Him, and find Him
         g. Who is not far from anyone, for in Him we live, move, and
            exist, even as some of their own poets have said, "We are
            also His offspring"
         h. Who is not an idol, shaped by art and man's devising
      4. Paul proclaims that God now commands all men everywhere to
         a. Even though He may have overlooked their ignorance in times
         b. He has appointed a Day of Judgment
         c. He will judge the world in righteousness by a Man He has
         d. He has given proof of this judgment by raising Him from the
      5. The response to Paul's sermon, especially his mention of the
         resurrection of the dead
         a. Some mocked, others were willing to hear him again
         b. As Paul left, he was joined by some who believed, including
            Dionysius the Aeropagite and a woman named Damaris


1) What are the main points of this chapter?
   - Preaching in Thessalonica (1-9)
   - Preaching in Berea (10-14)
   - Conversions at Philippi (15-34)

2) After passing through Amphipolis and Apollonia, where did Paul's
   company arrive? (1)
   - In Thessalonica

3) What was Paul's custom when he found a synagogue in a city? (2)
   - To visit on the Sabbath to reason with the Jews from the Scriptures

4) What was his purpose in visiting the synagogue? (3)
   - To demonstrate that the Christ had to die and rise again, and that
     Jesus is the Christ

5) What was the initial reaction to Paul's teaching in the synagogue?
   - Some were persuaded, and a great multitude of devout Greeks along
     with some leading women joined Paul and Silas

6) What did the Jews who were not persuaded do? (5-6)
   - Took some evil men from the market place and formed a mob
   - Set the city in uproar, attacked the house of Jason looking for
     Paul and Silas
   - Not finding Paul and Silas, drag Jason and some brethren to the
     rulers of the city

7) What charges did they bring against Jason and those whom he received?
   - "These who have turned the world upside down have come here too."
   - "These are all acting contrary to the decrees of Caesar, saying
     there is another king-Jesus."

8) Troubled by such charges, what did the rulers of the city do? (8-9)
   - Took security from Jason and let them go

9) What did the brethren do with Paul and Silas?  What did they find
   there? (10)
   - Sent them away by night to Berea; a synagogue of the Jews

10) List two ways the Bereans were more noble-minded than those in
    Thessalonica. (11)
   - They first received the word with all readiness
   - They then searched the Scriptures daily to see if what Paul taught
     were so

11) What was the initial response?  Who soon stirred up trouble?
   - Many believed, including Greeks along with prominent women and men
   - Jews from Thessalonica, who came as soon as they heard Paul was in

12) Where was Paul then sent?  Who initially stayed behind in Berea?
   - By sea to Athens; Silas and Timothy

13) As Paul waited for his companions to arrive in Athens, what provoked
    Paul? (16)
   - How the city was given over to idols

14) What two venues did Paul use to reason with people? (17)
   - The synagogue with Jews and the Gentile worshipers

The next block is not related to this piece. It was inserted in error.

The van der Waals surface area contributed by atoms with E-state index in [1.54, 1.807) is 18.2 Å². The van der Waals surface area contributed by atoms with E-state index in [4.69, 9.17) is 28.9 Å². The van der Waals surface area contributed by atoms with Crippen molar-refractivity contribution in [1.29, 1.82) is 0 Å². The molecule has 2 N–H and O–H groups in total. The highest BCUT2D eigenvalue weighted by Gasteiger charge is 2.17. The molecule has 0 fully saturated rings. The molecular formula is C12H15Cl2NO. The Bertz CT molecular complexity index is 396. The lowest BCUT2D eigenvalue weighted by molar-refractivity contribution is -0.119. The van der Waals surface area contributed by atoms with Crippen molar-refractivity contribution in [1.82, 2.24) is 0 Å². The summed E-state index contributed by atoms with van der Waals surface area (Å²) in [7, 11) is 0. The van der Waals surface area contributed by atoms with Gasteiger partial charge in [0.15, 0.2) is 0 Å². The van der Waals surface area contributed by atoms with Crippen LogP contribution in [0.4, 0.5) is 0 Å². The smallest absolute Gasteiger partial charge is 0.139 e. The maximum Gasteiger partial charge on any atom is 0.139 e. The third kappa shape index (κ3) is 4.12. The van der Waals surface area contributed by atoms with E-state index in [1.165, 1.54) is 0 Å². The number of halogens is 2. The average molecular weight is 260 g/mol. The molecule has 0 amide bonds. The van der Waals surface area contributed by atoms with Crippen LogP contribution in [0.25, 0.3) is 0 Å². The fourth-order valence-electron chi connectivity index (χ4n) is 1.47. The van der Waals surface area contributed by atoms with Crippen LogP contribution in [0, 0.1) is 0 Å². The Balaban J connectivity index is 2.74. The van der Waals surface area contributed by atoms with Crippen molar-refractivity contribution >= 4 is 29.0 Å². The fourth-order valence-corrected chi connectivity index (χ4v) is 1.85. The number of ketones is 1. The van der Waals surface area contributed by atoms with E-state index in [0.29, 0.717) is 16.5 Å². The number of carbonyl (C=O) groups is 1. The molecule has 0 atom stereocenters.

- The market place daily with those gathered there

15) Who encountered Paul?  Why did they think he proclaimed some foreign
    god? (18)
   - Certain Epicurean and Stoic philosophers
   - Because he preached Jesus and the resurrection

16) Where did they invite Paul to speak?  Why were they willing to
    listen to him? (19-21)
   - The Aeropagus (Mar's Hill)
   - Because Athenians and the foreigners loved to hear new things

17) As Paul began to speak, what did he first acknowledge?  Why? (22-23)
   - They were very religious
   - Because of all their idols, including an altar inscribed:  "To The
     Unknown God"

18) Whom did Paul proclaim as the subject of his speech? (23)
   - The God whom they worshiped without knowing

19) What seven things did Paul first declare about Him? (24-26)
   - He made the world and everything in it
   - He is Lord of heaven and earth
   - He does not dwell in temples made with hands
   - He is not worshiped with men's hands as though He needed anything
   - He gives to all life, breath and everything
   - He has made from one blood every nation of men
   - He has determined their pre-appointed times and boundaries of their

20) What was God's purpose in all this? (27)
   - So that man should seek the Lord, in the hope they will grope for
     Him and find Him

21) What should give one hope that God can be found? (27-28)
   - He is not far from us
   - In Him we live and move and have our very being

22) To whom did Paul appeal for support in what he was saying? (28)
   - Some of their own poets, who said 'For we are also His offspring'

23) What conclusion did Paul draw from such observations? (29)
   - As God's offspring, we should not think that He is like gold,
     silver, or stone shaped by man

24) What does Paul then reveal? (30)
   - Such times of ignorance God once overlooked, but now commands all
     men every where to repent

25) Why should man repent? What evidence has God given?  (31)
   - There is a Day of Judgment on which God will judge the world in
     righteousness by a Man whom He has ordained
   - Raising Jesus from the dead

26) What reaction was there to the subject of the resurrection? (32)
   - Some mocked, while others were willing to listen again on another

27) As Paul left, who joined him? (33-34)
   - Some men who believed, including Dionysius the Aeropagite
   - A woman named Damaris, and others with them